For Koreless, things are about to get serious. Having turned 21 and graduated from university just weeks ago, Koreless—born Robert Lewis—can finally pour all his energies into making music. This is a very good thing, because it feels like the Welsh electronicist has been only drip-feeding fans since 2009, when “Up Down Up Down” was released, inaugurating his sound of bass-anchored, darkly melodic soundscapes with occasional two-step kicks. A self-described musical late bloomer, he credits moving to Glasgow to study as the tipping point. Where his hometown of Bangor was awash with dub reggae, his adopted Scottish city fed Koreless a diet of house and techno, and he started rolling with Hudson Mowhawke, Rustie, Jackmaster and the sprawling LuckyMe/Numbers record label axis. “There’s this bar called the Ivy Bar and basically we all live there. You can always go in and see someone from Numbers or LuckyMe. It’s really nice and it’s so small everyone knows everyone.”
As for his own music, what started off as Burial-indebted bedroom compositions matured into something much more with his primary aim for his songs to evoke an emotion, an emotion which he admits is often inspired of a sinister or gloomy bent. Remixes for Jacques Greene and Ghostpoet followed, his debut single proper—“4D/MT1”—was released in March 2011 and “Lost in Tokyo” emerged on Jamie XX’s much-shared Essential Mix last August. Only now is that last mellow, synth-rippled tune getting a proper release, via Vase, on July 16th. Have a listen here and read my interview below.
Stream: Koreless, “Lost in Tokyo”
So it was your birthday recently and you played a festival in Croatia. Did anyone in the crowd bring you cake? No, I didn’t get any cake. I was gutted, but I did play as the sun came up on the beach at about 5AM and that was really cool.
Your output thus far has been pretty sporadic. Is this because of the period of writer’s block you went through? What happened? After that first release came out [“4D/MTI”] I was playing shows like twice a week which means that’s pretty much four days written off, and I was trying to finish uni, which was a bit of a drag. Also I made those tracks a long time before they came out so when they eventually did, I didn’t want to do that sort of 808 dance music at all. Basically, I spent a year in the studio, wrote four EPs and scrapped them all. I was just writing and writing and writing. With this upcoming EP [title and release date yet to be confirmed] I’ve figured out my general direction and I’m all ready to go.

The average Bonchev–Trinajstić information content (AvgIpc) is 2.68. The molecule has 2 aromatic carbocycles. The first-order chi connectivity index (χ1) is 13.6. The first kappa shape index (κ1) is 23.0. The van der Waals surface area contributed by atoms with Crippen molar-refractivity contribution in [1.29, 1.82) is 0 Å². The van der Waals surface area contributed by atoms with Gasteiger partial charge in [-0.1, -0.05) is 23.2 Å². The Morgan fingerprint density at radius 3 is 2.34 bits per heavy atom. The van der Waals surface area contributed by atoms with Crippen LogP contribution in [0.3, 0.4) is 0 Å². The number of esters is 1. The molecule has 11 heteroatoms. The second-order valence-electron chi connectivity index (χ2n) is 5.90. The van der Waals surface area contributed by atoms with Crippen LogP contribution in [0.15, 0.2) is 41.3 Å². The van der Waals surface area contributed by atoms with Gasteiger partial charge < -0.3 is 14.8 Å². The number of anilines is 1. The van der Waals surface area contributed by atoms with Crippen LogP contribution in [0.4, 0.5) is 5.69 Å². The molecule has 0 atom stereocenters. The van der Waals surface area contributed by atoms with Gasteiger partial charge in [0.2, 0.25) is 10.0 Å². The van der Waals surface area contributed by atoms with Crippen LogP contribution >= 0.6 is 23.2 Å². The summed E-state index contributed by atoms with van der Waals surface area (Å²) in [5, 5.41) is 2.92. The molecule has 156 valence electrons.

Your move to Glasgow seems to have been fundamental to your musical development, but I heard somewhere you were planning to move to London? I was toying with the idea, but Glasgow’s got such a healthy scene. Because it’s separated from London everyone’s more into doing their own thing. You don’t work with people as much, but you’re forced to figure things out yourself a bit more. It’s a healthy place to make music.
I went to the silent disco you played at the Tate Modern a few months back for the Infinite Kusama exhibition and it was a pretty bizarre environment for a set. How was the experience for you? That was cool, and Actress being there and playing too was nuts. I really enjoyed it, but the silent disco part was really strange. Halfway through I took my headphones off and it was totally silent, but people were just bopping around. It was the weirdest thing I’ve ever done.
You played a snippet of “My Favourite Things” at the beginning of the set. Am I to assume you’re a massive fan of the Von Trapp family? No, actually! Have you seen the Lars Von Trier film Dancer in the Dark? Bjork’s in it and she sings it at the end as she’s going off to get executed and it’s just so haunting. So for me it has quite a different meaning, but I realize anyone that hasn’t see the film is just going to think The Sound of Music. When I hear it, it sounds really dark.
I’m intrigued as to how you ended up studying naval architecture at university… I wanted to do architecture since forever and I started to do a lot of sailing stuff and I thought, “Oh I’ve got a great idea, I’m going to merge sailing and architecture and do naval architecture.” It’s cool, but it’s nothing like architecture really. Bit of a cock up!
So what is it, the architecture of boats? Well that’s what I thought it would be, a lot more about the curves of the boats but it’s really just about how water works, like the science of water. It’s much more of a science thing as opposed to an architecture thing. Nevermind!
If your upcoming EP was the soundtrack to a (short) movie what kind of movie would it be? You know Prometheus? Musically it was pretty balls, but “Sun”—the second track on my EP—is this huge, building epic that would work quite well in some weird sci-fi with a massive spaceship coming down to earth.
Who would be your dream collaboration? I think Actress is incredible. He’s one of the only producers where I’ll listen to his album and wonder how he did that. It’s real out-of-the-box thinking, so I wouldn’t mind sitting down with him. Generally, I don’t really like working with people, but I worked well with Sampha [on "Let It Go"]. We did a couple of tracks that never saw the light of day and we’re going to release them before the end of the year on Young Turks under the name Short Stories. Hopefully I’ll get to do more stuff with him. He’s just so clever, lyrically and production-wise as well.
What influences your music beyond other artists? I like my music to be laid out so I can see everything, so I’m quite influenced by shapes and the way it all looks on the screen. I like trying to get a bit of maths in it, I like patterns in music and making things work in interesting ways and having them react and go off on their own little tangent.